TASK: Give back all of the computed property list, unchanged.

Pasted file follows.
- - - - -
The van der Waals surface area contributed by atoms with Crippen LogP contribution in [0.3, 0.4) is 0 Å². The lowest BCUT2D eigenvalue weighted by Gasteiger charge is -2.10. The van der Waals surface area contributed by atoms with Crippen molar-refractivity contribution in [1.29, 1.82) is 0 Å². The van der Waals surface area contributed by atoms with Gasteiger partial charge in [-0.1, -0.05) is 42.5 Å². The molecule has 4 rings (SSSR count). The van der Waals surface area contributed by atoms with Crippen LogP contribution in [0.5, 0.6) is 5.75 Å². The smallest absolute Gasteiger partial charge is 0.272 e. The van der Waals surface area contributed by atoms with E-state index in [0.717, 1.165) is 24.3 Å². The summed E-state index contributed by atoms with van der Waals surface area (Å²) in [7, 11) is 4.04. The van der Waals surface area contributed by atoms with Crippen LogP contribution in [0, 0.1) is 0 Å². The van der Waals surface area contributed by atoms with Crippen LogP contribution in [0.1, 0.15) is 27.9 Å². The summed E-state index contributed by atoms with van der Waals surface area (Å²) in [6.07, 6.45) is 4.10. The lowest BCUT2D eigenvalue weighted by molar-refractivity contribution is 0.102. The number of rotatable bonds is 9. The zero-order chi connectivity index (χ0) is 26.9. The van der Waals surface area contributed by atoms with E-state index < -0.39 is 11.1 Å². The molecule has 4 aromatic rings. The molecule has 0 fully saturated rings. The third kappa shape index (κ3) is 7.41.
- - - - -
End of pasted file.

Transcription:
The van der Waals surface area contributed by atoms with Crippen LogP contribution in [0.3, 0.4) is 0 Å². The lowest BCUT2D eigenvalue weighted by Gasteiger charge is -2.10. The van der Waals surface area contributed by atoms with Crippen molar-refractivity contribution in [1.29, 1.82) is 0 Å². The van der Waals surface area contributed by atoms with Gasteiger partial charge in [-0.1, -0.05) is 42.5 Å². The molecule has 4 rings (SSSR count). The van der Waals surface area contributed by atoms with Crippen LogP contribution in [0.5, 0.6) is 5.75 Å². The smallest absolute Gasteiger partial charge is 0.272 e. The van der Waals surface area contributed by atoms with E-state index in [0.717, 1.165) is 24.3 Å². The summed E-state index contributed by atoms with van der Waals surface area (Å²) in [7, 11) is 4.04. The van der Waals surface area contributed by atoms with Crippen LogP contribution in [0, 0.1) is 0 Å². The van der Waals surface area contributed by atoms with Crippen LogP contribution in [0.1, 0.15) is 27.9 Å². The summed E-state index contributed by atoms with van der Waals surface area (Å²) in [6.07, 6.45) is 4.10. The lowest BCUT2D eigenvalue weighted by molar-refractivity contribution is 0.102. The number of rotatable bonds is 9. The zero-order chi connectivity index (χ0) is 26.9. The van der Waals surface area contributed by atoms with E-state index < -0.39 is 11.1 Å². The molecule has 4 aromatic rings. The molecule has 0 fully saturated rings. The third kappa shape index (κ3) is 7.41.